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Dia de los Muertos

November 26, 2012

Dia de los Muertos or Day of the Dead, celebrated on November 1st and 2nd, is well-represented throughout many collections within UTSA Libraries Special Collections. From rare books, to manuscripts, artwork, and photographs, literature and images chronicle this rich, cultural tradition. Celebration and reunion with those who have passed on grounds Dia de los Muertos in Mexico and around the world . We invite you to explore the Day of the Dead through our collections.

Rare Books

Mexico: Day of the Dead compiled and edited by Chloe Sayer

“In Mexico, the first and second of November belong to the dead. According to popular belief, the deceased have divine permission to visit friends and relatives on earth, and to share the pleasures of the living. To an outsider celebrations might seem macabre, but in Mexico death is considered a part of life.”[1]

Corridos and Calaveras by Edward Larocque Tinker

“. . . in the Calaveras the lampoon is always cast into the form of a mock epitaph. Their two main functions are to remind us in a good-humored way that we all are mortal, and to poke fun at friends and attack public officials.”[2]

“Death’s-Heads Are Sold By The Ton” from Corridos and Calaveras

La Voz de Esperanza dedicated its November 2012 issue to Dia de los Muertos

Manuscripts

“Fiesta de las Calacas” by David Martinez, Serie Project, Inc.

“Fiesta de las Calacas illustrates a story about four ghosts who have a reunion party every year when the moon is full on the night of the Day of the Dead. Characters fling their bones into a tight dance and sing their fate to the empty desert.”-excerpt from Serieproject.org.[3]

Ofrenda or house altar from the Sterling Houston Papers, MS 218

“Ofrendas are arranged with flowers, candles, incense, and offerings of favorite food for the departed. Traditionally, an altar is a threshold; it marks a sacred site between heaven and earth that provides access of each to the other.”[4]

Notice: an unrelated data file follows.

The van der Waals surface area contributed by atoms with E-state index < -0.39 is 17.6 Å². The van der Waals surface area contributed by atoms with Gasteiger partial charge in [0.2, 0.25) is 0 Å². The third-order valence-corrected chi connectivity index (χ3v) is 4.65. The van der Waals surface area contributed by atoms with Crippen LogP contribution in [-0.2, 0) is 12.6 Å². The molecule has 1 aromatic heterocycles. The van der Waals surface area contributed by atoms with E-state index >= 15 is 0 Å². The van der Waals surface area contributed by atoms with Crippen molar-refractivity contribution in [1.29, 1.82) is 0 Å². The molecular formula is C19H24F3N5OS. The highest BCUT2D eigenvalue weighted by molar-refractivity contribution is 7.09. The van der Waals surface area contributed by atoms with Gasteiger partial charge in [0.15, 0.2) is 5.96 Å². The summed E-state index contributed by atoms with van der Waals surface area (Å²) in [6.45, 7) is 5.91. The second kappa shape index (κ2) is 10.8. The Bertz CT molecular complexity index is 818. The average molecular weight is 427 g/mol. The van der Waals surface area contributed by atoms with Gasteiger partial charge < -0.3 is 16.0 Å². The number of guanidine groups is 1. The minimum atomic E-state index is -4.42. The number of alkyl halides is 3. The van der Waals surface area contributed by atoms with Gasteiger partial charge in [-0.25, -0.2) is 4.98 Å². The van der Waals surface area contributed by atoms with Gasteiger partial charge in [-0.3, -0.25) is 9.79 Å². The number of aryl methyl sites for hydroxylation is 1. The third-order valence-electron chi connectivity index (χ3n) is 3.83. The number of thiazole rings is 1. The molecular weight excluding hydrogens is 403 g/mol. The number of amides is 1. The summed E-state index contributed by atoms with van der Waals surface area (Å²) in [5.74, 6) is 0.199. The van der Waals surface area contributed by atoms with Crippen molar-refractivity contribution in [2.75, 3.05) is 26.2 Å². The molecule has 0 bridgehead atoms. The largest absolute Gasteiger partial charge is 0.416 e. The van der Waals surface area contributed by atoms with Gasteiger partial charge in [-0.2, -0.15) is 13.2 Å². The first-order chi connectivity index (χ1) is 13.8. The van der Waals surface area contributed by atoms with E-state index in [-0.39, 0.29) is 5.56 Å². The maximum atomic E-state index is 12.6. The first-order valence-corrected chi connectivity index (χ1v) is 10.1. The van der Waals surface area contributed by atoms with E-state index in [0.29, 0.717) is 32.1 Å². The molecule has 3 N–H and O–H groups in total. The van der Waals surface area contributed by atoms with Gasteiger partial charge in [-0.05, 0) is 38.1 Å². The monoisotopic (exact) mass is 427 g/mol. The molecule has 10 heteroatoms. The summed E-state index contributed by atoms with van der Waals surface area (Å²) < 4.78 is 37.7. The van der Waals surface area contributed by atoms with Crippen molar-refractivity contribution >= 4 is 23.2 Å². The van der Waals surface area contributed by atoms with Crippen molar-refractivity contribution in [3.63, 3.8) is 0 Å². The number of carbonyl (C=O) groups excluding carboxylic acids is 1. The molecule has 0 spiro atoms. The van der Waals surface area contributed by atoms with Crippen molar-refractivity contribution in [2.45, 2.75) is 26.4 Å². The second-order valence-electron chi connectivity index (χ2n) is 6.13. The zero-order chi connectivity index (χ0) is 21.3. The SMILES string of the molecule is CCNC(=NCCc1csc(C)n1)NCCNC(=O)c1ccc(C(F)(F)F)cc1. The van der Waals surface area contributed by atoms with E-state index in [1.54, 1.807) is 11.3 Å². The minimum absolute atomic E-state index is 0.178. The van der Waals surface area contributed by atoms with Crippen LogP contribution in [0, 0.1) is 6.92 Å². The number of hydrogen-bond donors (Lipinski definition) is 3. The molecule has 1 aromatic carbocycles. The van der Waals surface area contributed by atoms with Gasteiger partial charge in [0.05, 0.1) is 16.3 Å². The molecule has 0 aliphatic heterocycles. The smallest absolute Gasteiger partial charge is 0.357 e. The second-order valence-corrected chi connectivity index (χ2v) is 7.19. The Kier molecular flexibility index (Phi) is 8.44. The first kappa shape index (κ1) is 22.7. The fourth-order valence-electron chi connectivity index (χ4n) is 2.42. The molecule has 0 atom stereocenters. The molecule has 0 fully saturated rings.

Day of the Dead exhibit postcard, Guadalupe Cultural Arts Center Records, MS 158

University Archirves

Paisano, November 5, 1996, UA 01.05

The Paisano covered an exhibit entitled “El Dia de los Muertos Ofrenda,” held at the Institute of Texan Cultures in November 1996.[5] The Institute of Texan Cultures also conducted an oral history interview with a San Antonio artist who chose Dia del los Muertos as his subject matter. The transcript is available through UTSA Libraries Special Collections digital collections.[6]

Photograph Collections

Concepcion Perales constructing wreath of artificial flowers for All Soul’s Day (Day of the Dead), 1947, San Antonio Light Photograph Collection, MS359

Women harvesting flowers for All Soul’s Day (Day of the Dead) Darson Persyn’s farm, San Antonio, Texas, 1971, General Photograph Collection, MS 362

Women placing flowers on grave at San Fernando cemetary No. 2, All Soul’s Day (Day of the Dead), San Antonio, Texas, 1971, General Photograph Collection, MS 362

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[1]Chloe Sayer, Mexico:  the Day of the Dead, an anthology ( Boston:  Shambhala Publications, 1993), 8.

[2]  Edward Larocque Tinker, Corridos and Calaveras  (Austin:  University of Texas, 1961), 20.

[3] Fiesta de las Calacas, http://digital.utsa.edu/cdm/ref/collection/p15125coll11/id/20

[4] Kay Turner and Pat Jasper, Day of the Dead:  the Tex/Mex tradition (San Antonio, Tex.:  The Guadalupe Cultural Arts Center, 1988), 9.

[5] The Paisano, Vol. 19, Issue 24, http://digital.utsa.edu/cdm/ref/collection/pTSANP01/id/3693

[6] Dia de los Muertes interview, http://digital.utsa.edu/cdm/ref/collection/p15125coll4/id/1593

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